Keywords: survey, primary health care, e-health, theory of planned behavior
While e-health is remodeling health care worldwide we know little about primary care physicians’ attitudes and expectations of e-health. Research about primary care physicians’ use of e-health, i.e. digital contacts, digital tools or artificial intelligence (AI) may be useful for planning educational efforts and future implementation of digital technology in health care.
The aim of this study was to explore the experiences and behavioral intentions of Swedish primary care physicians towards e-health in primary care with a focus on behavioral predictors derived from the theory of planned behavior.
We designed a web-based survey with focus on attitudes, subjective norms and perceived behavioral control. The survey was sent to 1100 primary care physicians in two Swedish regions, from May to August 2019.
Main outcome measures were scores for intentions to use e-health. Multiple regression analyses were made to study the correlation between predictors for using e-health derived from the theory of planned behavior.
Total response rate was 18%, 198 returned surveys of which 134, 154, 161 and 171 respondents reported no use of e-mail (68%), video consultations (78%), chat (81%), or SMS (86%) in their everyday patient work. Yet, most respondents described positive intentions to use e-health in patient care for all three studied domains: digital contacts, chronic disease monitoring and AI. Attitudes and perceived behavioral control were significant predictors (p<0.01) for intentions to use digital contacts (R2 = 0.54), monitoring disease with digital tools (R2 = 0.47) and AI (R2 = 0.54).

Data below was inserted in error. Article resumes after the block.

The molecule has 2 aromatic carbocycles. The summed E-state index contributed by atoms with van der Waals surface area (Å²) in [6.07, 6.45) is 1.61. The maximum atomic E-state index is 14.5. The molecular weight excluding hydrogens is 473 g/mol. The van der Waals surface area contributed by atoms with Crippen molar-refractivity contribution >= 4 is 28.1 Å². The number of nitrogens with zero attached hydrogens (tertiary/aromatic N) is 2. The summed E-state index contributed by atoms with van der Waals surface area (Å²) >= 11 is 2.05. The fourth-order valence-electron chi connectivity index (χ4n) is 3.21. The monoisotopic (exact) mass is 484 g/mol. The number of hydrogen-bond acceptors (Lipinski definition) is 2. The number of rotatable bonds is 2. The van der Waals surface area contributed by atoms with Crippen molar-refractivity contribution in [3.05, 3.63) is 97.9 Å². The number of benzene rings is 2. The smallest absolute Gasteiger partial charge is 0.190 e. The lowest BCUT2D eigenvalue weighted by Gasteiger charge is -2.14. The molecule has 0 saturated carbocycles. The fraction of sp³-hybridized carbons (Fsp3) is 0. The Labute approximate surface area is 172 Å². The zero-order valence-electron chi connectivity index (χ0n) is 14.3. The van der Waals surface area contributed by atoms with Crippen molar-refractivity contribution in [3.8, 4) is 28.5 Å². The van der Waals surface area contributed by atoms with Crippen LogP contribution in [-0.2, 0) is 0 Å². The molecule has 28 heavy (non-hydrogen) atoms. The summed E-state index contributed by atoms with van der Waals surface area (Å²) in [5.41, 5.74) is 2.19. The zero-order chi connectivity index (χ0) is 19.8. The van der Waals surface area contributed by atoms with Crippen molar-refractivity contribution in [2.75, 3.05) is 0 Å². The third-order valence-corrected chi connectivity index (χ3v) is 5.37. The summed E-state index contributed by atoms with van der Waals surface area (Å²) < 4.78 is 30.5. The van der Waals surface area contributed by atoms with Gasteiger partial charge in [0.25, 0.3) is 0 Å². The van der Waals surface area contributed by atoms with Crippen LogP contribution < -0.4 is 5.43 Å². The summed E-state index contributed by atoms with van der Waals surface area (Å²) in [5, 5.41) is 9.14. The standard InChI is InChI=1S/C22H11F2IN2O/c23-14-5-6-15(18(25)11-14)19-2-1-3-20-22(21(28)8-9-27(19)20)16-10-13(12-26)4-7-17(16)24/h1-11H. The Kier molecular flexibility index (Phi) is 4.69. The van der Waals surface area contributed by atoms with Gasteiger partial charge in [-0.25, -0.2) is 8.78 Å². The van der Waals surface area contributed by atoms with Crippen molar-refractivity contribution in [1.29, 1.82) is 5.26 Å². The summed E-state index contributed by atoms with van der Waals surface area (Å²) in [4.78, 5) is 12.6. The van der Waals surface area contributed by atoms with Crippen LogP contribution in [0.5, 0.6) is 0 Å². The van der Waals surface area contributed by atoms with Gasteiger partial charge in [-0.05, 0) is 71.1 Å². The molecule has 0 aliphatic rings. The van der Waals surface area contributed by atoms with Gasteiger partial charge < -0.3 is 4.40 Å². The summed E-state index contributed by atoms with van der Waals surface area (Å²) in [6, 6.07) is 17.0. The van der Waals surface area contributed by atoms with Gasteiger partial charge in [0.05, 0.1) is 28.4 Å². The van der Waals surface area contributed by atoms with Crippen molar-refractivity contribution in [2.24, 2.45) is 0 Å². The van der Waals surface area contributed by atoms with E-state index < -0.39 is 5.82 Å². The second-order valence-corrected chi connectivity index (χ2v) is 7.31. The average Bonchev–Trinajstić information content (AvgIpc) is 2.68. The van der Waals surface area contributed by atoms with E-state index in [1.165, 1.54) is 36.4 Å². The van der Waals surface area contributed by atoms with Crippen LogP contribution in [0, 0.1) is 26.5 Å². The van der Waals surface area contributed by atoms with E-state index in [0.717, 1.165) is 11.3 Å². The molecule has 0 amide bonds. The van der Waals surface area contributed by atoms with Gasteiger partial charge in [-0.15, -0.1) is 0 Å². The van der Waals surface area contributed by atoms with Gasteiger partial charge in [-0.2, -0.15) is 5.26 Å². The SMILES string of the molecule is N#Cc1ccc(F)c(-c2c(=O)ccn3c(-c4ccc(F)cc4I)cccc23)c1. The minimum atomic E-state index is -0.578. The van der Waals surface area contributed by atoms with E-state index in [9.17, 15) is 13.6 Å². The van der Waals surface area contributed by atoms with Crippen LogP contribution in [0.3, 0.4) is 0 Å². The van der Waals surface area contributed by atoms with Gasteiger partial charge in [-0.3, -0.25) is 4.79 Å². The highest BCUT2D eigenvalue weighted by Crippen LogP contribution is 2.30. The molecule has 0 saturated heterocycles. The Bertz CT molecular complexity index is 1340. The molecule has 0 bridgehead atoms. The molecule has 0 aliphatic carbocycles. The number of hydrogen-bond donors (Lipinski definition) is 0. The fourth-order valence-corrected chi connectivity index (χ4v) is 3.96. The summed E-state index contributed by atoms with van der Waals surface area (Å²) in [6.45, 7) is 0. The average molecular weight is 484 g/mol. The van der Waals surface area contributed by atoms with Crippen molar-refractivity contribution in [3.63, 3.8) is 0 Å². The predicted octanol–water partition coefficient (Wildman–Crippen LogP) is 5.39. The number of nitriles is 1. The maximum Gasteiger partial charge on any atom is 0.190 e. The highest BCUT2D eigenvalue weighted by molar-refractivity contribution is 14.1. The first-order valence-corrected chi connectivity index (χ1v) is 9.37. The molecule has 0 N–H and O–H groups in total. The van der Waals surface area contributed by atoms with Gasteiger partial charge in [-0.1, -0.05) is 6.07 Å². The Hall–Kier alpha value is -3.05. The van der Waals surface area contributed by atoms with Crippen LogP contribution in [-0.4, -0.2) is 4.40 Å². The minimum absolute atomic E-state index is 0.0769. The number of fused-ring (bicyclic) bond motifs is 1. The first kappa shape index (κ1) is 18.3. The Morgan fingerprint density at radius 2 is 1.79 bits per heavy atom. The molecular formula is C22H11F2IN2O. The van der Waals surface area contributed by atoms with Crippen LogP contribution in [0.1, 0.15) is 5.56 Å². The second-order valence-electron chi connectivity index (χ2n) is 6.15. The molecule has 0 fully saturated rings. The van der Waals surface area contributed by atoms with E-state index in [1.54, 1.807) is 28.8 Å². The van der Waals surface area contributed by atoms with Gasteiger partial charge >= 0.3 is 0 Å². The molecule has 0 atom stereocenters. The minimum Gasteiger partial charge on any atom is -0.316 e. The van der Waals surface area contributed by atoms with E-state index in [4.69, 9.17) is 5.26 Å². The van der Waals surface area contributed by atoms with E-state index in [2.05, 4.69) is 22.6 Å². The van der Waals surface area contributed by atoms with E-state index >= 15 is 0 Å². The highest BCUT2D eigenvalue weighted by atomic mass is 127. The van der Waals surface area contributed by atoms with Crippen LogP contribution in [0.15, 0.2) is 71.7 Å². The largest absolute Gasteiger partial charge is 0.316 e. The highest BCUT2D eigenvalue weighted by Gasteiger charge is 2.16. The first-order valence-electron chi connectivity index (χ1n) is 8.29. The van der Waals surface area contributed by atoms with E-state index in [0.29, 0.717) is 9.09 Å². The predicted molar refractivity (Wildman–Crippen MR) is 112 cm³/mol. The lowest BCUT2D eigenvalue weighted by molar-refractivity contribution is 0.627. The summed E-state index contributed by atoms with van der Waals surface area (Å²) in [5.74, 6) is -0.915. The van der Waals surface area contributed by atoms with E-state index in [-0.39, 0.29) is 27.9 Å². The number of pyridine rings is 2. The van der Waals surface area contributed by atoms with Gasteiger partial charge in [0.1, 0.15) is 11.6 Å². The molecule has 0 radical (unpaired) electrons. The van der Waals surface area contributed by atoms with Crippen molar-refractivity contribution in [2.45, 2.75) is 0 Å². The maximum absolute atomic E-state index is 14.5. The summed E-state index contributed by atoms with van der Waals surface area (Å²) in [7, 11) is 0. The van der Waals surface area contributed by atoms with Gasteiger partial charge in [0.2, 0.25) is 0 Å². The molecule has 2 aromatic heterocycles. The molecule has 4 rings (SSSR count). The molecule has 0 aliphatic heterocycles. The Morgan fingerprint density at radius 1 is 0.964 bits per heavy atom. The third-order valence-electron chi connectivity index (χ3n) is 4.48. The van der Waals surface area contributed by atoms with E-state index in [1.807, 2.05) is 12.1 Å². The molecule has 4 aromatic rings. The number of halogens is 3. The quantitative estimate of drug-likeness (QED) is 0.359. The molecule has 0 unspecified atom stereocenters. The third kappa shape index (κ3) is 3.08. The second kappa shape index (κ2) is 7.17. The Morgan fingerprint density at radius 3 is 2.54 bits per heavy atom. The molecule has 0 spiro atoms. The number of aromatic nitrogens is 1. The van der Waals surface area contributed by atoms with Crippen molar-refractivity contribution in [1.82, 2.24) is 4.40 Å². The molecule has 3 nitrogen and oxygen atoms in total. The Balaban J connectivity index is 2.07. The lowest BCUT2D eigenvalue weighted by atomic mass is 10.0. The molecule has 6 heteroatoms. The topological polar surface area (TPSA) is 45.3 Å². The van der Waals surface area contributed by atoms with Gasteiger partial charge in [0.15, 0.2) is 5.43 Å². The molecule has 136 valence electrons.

Swedish primary care physicians reported high behavioral intentions to utilize e-health. Attitudes, subjective norms and perceived behavioral control were strong predictors for using digital contacts. Social pressure translated into subjective norms was not correlated with intentions to use digital tools for chronic disease monitoring or AI, probably due to their current low use in primary care.
Points for discussion:
How do we overcome the challenge with low response rates in web-based surveys?
Do cognitive behavioral theories have a role in describing behavioral intentions and designing interventions in primary care?